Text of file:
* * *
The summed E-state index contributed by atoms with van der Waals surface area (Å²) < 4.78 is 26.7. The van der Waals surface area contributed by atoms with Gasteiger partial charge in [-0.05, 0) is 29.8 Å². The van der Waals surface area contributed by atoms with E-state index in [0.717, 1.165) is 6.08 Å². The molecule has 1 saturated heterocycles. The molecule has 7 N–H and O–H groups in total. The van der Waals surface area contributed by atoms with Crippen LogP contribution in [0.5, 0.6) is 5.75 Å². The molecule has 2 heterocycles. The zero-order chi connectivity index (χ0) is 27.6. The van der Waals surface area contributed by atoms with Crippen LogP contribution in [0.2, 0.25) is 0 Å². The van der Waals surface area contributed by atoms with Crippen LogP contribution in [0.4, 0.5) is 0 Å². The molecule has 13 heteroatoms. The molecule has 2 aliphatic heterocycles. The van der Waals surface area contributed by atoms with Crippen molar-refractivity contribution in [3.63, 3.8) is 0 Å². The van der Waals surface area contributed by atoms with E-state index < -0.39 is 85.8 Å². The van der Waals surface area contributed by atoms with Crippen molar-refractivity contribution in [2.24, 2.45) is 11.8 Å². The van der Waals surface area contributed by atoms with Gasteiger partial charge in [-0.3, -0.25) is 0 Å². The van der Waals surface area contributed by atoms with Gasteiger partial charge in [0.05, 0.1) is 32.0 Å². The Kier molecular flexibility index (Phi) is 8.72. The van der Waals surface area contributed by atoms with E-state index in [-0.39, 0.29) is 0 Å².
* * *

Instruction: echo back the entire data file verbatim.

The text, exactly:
The summed E-state index contributed by atoms with van der Waals surface area (Å²) < 4.78 is 26.7. The van der Waals surface area contributed by atoms with Gasteiger partial charge in [-0.05, 0) is 29.8 Å². The van der Waals surface area contributed by atoms with E-state index in [0.717, 1.165) is 6.08 Å². The molecule has 1 saturated heterocycles. The molecule has 7 N–H and O–H groups in total. The van der Waals surface area contributed by atoms with Crippen LogP contribution in [0.5, 0.6) is 5.75 Å². The molecule has 2 heterocycles. The zero-order chi connectivity index (χ0) is 27.6. The van der Waals surface area contributed by atoms with Crippen LogP contribution in [0.2, 0.25) is 0 Å². The van der Waals surface area contributed by atoms with Crippen LogP contribution in [0.4, 0.5) is 0 Å². The molecule has 13 heteroatoms. The molecule has 2 aliphatic heterocycles. The van der Waals surface area contributed by atoms with Crippen molar-refractivity contribution in [3.63, 3.8) is 0 Å². The van der Waals surface area contributed by atoms with E-state index < -0.39 is 85.8 Å². The van der Waals surface area contributed by atoms with Crippen molar-refractivity contribution in [2.24, 2.45) is 11.8 Å². The van der Waals surface area contributed by atoms with Gasteiger partial charge in [-0.3, -0.25) is 0 Å². The van der Waals surface area contributed by atoms with Gasteiger partial charge in [0.05, 0.1) is 32.0 Å². The Kier molecular flexibility index (Phi) is 8.72. The van der Waals surface area contributed by atoms with E-state index in [-0.39, 0.29) is 0 Å².